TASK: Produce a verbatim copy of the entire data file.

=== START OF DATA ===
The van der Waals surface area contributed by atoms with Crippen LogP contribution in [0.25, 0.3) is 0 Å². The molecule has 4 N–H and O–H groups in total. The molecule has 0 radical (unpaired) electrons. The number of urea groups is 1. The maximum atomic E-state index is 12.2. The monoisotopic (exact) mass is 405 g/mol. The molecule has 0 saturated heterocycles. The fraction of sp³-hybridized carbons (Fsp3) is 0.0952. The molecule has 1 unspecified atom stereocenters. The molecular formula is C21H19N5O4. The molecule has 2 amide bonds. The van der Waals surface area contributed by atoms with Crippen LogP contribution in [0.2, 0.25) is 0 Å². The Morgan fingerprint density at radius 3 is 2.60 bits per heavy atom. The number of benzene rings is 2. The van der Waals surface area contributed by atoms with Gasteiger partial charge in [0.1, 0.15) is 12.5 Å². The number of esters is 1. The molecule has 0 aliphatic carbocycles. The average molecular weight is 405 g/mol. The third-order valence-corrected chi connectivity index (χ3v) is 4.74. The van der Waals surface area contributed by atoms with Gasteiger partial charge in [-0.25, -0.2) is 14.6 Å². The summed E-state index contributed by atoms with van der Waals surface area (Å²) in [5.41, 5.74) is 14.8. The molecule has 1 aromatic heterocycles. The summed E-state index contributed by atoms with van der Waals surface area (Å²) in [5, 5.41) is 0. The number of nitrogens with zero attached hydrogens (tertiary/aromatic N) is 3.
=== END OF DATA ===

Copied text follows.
The van der Waals surface area contributed by atoms with Crippen LogP contribution in [0.25, 0.3) is 0 Å². The molecule has 4 N–H and O–H groups in total. The molecule has 0 radical (unpaired) electrons. The number of urea groups is 1. The maximum atomic E-state index is 12.2. The monoisotopic (exact) mass is 405 g/mol. The molecule has 0 saturated heterocycles. The fraction of sp³-hybridized carbons (Fsp3) is 0.0952. The molecule has 1 unspecified atom stereocenters. The molecular formula is C21H19N5O4. The molecule has 2 amide bonds. The van der Waals surface area contributed by atoms with Crippen LogP contribution in [0.2, 0.25) is 0 Å². The Morgan fingerprint density at radius 3 is 2.60 bits per heavy atom. The number of benzene rings is 2. The van der Waals surface area contributed by atoms with Gasteiger partial charge in [0.1, 0.15) is 12.5 Å². The number of esters is 1. The molecule has 0 aliphatic carbocycles. The average molecular weight is 405 g/mol. The third-order valence-corrected chi connectivity index (χ3v) is 4.74. The van der Waals surface area contributed by atoms with Gasteiger partial charge in [-0.25, -0.2) is 14.6 Å². The summed E-state index contributed by atoms with van der Waals surface area (Å²) in [5.41, 5.74) is 14.8. The molecule has 1 aromatic heterocycles. The summed E-state index contributed by atoms with van der Waals surface area (Å²) in [5, 5.41) is 0. The number of nitrogens with zero attached hydrogens (tertiary/aromatic N) is 3.